At the suppression hearing, McKeirnan testified that Daino responded by nodding his head and saying, "Okay. Let's do this." Daino then opened the door as far as it would go and stood out of the way. McKeirnan then clarified he did not recall Daino verbally responding to the request to enter the apartment, but he "assumed that [Daino] was agreeing with me that ... it was okay for us to come in and take care of the marijuana." McKeirnan confirmed he "[a]bsolutely" believed Daino was allowing him in and "consenting to [his] presence."

At counsel's request, McKeirnan also demonstrated the nonverbal conduct and gestures Daino made in response to McKeirnan's request to enter, using a swinging door near the witness stand for illustrative purposes. The district court later described Daino's nonverbal conduct, as demonstrated by McKeirnan:

"[W]hen the officer demonstrated what the defendant did in this case, any reasonable person that exists in the United States would have construed his gesture as ‘come on in the apartment.’

"He opened the door up, and he took his right hand and swung it across his body, and pointed into the apartment. No reasonable person could have construed that as don't come in, or I'm not sure if I want you to come in, or I'm still trying to decide whether I want you to come in. Any reasonable person would have construed that as come on in the apartment."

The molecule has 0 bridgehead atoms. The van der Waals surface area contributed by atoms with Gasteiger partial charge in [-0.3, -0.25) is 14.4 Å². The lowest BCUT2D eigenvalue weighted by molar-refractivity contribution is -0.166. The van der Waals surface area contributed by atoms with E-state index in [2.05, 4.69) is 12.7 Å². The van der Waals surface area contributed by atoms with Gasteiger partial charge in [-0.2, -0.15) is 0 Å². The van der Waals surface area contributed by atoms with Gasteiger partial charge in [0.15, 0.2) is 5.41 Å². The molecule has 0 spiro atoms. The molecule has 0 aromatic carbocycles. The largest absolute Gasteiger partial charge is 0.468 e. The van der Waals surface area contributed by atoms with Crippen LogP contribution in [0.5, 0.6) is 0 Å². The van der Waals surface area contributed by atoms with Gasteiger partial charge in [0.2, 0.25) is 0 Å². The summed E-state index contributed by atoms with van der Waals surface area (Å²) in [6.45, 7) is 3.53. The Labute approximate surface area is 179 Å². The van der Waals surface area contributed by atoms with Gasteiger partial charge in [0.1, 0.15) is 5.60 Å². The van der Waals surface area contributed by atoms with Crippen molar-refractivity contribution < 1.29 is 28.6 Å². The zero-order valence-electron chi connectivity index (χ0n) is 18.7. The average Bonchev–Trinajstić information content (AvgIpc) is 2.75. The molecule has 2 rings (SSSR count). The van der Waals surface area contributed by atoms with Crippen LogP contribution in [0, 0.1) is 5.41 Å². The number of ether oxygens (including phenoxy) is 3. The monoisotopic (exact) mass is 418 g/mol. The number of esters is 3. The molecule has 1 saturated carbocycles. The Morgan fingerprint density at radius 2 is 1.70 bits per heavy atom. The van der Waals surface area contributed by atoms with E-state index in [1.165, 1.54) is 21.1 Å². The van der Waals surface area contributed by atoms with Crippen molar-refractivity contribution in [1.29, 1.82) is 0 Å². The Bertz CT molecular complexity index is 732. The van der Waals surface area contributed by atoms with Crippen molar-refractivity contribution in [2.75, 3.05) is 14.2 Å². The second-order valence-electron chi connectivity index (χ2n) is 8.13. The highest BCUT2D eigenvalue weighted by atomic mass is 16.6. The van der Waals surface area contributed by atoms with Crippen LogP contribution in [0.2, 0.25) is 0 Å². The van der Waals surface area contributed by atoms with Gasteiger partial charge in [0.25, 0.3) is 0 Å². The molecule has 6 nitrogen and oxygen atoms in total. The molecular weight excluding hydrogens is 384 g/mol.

Smith also testified Daino opened the door and stepped back in response to McKiernan's request to enter the apartment. She also believed Daino was consenting to the officers' entry.

Once inside, McKeirnan asked Daino where the marijuana was located. Daino answered it was in his bedroom and pointed towards his room. McKeirnan said, "I'll go back there and grab that, okay?" and Daino nodded. McKeirnan said he would write Daino a ticket and give him a court date provided there was only a small amount of marijuana and some paraphernalia. Daino responded, "[I]t's a lot of weed."

In Daino's bedroom, McKeirnan saw a safe, medication bottles, some pipes, and LSD blotter paper. He asked Daino to point out the location of the marijuana and Daino complied. McKeirnan did not seize any items at that time. Instead, he asked Daino to sign a consent to search form. The form advised Daino that he had the right to refuse consent to the search. Daino signed the form, purportedly consenting to a search of the apartment except for his absent roommate's bedroom. According to the affidavit, the resulting search uncovered 27 grams of marijuana; 15 Amphetamine/Dextroamphetamine pills; a black notebook which appeared to be a ledger for drug sales; plastic bags of various sizes; a digital scale; $363 in cash; as well as other illegal narcotics and items of paraphernalia.

Given the amount of marijuana the officers recovered, McKeirnan knew he could not simply write Daino a ticket. McKeirnan arrested Daino and read him his Miranda rights. Daino then admitted to selling marijuana.

475 P.3d 358

According to McKeirnan, Daino was cooperative and compliant throughout the encounter, and he never limited or withdrew his alleged consent. McKeirnan also testified Daino was 18 years of age at the time of the search and was emotionally upset during the interaction. Daino cried at one point, but he was never so upset that he could not communicate with the officers.